The exact moment the Big Quake struck, I myself was lazing on our sofa reading “Kindred” by Octavia Butler on the Kindle my husband had given to me the previous the Christmas. In hindsight, I am really happy I was home at that moment. (Since it meant that I could immediately run to my son’s elementary school and check to make sure the kids were okay. They were, at least physically.)
But what was the prime minister of Japan doing that afternoon?
First of all, it was a different prime minister than the one Japan has now (Prime Minister Abe–2019.) In 2011, it was Prime Minister Kan.
Prime Minister Kan was in a Diet Meeting in Tokyo.
Cameras were on (filming the meeting) and it was caught on video. Keep in mind that this is Tokyo. And the actual epicenter was closer to the Sendai City area. (The epicenter was in the ocean floor which is the reason there was such a huge tsunami.) Sendai City is far north of Tokyo, about two hours away…on bullet train! It’s a several hour car ride from Tokyo to the Sendai area. So you can imagine how much worse the shaking worse for people in the Sendai City area. The city in which I live is north of Tokyo, and Sendai City is north of ME!
There is a warning at the beginning of the video…but I think the video is okay for older (mature) kids. It shows shaking, but does not show tsunami or fire. Everybody is very confused, but nobody appears to get physcially hurt.
At the beginning, immediately after the woman runs to the fountain with her camera, the video switches to Prime Minister Kan. He’s sitting in a chair, apparently waiting, looking at the chandelier.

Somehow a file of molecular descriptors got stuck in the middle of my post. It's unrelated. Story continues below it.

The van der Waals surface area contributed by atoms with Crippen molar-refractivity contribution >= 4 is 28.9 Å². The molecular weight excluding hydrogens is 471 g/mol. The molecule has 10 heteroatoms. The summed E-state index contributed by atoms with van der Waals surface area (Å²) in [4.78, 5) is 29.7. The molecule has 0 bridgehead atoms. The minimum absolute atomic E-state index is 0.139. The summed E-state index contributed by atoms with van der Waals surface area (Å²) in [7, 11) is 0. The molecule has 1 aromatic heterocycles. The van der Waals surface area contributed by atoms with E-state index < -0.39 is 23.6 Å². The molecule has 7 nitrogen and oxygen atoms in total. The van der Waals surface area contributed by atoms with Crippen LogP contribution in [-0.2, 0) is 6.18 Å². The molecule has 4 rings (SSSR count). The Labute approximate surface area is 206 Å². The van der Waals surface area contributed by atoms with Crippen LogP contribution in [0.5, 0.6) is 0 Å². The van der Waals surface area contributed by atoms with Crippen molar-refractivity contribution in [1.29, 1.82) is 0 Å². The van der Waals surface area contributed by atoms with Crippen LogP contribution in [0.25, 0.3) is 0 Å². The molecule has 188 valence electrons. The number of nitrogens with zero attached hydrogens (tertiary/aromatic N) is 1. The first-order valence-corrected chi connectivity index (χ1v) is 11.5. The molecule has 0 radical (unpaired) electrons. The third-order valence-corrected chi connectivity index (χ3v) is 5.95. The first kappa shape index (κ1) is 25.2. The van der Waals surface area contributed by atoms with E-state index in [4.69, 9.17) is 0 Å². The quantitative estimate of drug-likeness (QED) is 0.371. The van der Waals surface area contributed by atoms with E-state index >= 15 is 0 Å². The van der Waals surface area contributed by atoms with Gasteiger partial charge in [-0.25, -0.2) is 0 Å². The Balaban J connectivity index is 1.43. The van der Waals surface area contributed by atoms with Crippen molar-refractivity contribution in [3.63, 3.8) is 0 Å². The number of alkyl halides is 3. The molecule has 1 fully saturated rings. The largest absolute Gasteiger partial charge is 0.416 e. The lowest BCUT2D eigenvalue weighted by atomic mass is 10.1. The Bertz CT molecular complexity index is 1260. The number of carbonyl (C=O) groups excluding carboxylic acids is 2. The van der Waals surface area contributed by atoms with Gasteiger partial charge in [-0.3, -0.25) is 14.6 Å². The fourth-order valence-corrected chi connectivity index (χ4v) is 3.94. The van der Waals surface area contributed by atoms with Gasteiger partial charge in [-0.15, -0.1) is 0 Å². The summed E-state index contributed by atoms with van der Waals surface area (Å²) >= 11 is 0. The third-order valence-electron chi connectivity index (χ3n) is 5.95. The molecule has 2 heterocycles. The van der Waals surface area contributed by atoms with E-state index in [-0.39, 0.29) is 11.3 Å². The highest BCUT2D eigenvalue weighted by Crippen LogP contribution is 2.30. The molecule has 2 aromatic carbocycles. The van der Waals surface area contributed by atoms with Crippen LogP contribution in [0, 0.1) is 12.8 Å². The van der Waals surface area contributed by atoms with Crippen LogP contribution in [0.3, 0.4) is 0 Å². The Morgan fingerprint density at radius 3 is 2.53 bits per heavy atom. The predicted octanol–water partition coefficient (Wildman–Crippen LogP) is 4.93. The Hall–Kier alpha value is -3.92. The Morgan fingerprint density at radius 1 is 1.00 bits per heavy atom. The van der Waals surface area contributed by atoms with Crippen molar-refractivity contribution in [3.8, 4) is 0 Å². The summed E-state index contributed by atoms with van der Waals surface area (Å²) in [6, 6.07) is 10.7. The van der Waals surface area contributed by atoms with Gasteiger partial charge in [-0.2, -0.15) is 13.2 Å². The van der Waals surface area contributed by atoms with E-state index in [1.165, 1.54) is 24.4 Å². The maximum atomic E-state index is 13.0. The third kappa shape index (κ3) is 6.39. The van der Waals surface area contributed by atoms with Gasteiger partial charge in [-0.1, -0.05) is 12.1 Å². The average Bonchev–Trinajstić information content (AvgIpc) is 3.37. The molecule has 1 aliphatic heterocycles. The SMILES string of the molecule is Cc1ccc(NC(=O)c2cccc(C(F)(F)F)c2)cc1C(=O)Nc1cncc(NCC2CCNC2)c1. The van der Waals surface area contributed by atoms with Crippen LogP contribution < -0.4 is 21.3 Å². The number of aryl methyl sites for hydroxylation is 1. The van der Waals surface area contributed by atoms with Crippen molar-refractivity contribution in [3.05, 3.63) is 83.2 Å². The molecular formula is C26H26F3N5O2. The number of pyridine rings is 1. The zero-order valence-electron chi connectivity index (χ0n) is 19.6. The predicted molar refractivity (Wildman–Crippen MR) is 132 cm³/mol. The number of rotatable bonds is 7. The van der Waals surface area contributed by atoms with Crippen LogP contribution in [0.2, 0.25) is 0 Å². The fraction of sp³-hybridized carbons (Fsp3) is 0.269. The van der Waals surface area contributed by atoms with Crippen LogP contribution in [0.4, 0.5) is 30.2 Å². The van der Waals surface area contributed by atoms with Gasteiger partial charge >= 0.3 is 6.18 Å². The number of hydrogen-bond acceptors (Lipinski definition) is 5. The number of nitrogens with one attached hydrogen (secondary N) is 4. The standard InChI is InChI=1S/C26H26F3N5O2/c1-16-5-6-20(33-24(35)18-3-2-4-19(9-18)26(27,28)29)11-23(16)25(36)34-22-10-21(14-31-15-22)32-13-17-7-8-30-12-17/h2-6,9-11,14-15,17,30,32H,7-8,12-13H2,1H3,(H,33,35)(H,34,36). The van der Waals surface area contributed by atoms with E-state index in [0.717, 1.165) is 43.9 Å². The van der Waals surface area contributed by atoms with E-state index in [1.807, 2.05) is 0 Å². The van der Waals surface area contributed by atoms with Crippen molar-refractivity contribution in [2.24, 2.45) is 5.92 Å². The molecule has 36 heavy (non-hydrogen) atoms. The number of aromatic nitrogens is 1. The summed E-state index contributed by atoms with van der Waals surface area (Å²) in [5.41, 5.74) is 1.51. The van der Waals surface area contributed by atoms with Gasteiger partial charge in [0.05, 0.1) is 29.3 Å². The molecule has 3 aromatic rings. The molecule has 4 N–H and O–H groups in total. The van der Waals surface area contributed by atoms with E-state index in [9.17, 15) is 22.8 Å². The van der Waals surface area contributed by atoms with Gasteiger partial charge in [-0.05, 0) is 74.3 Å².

To be honest, that’s pretty normal behavior for all of us in Japan. Anybody who lives here in Japan experiences quakes. They are part of life. When a quake happens, what most people do (me, too) is just sort of wait—because the quake (until this one!) always goes away after a few seconds. A man like Kan (or any Japanese person his age) has probably experienced hundreds, possibly thousands, of quakes–none of which were dangerous.
Also, because he’s in Tokyo, I doubt he’s feeling it as hard as what I felt. The 3/11 quake was very, very long–it crescendoed. You can see in the video that–instead of dissipating–the shaking increases and the people in the room realize it’s stronger than a regular quake, not the normal kind that everybody has felt many times during their lives.
It appears to me that slightly after the one minute mark is when everybody in the room realize it’s a very serious, dangerous quake.
The video stops in mid-quake at exactly 1:25, then continues after the quake is over. Obviously it’s been editted. I guess maybe people in the room were embarrassed that they acted like wusses, so that part was cut out? I don’t know. I acted like a wuss, too. Not embarrassed to say that.
Then I don’t know…more shaking or something? An aftershock? I don’t know. Or maybe it was the camera shaking. LOL. Because of the break in footage, it’s hard for me to know the timeline.
Prime Minister Kan leaves the room. The video ends.
A word of warning. Do NOT go looking for footage yourself on youtube. Youtube is NOT a child-friendly place, and you don’t want to see things that really you (or I) should not see………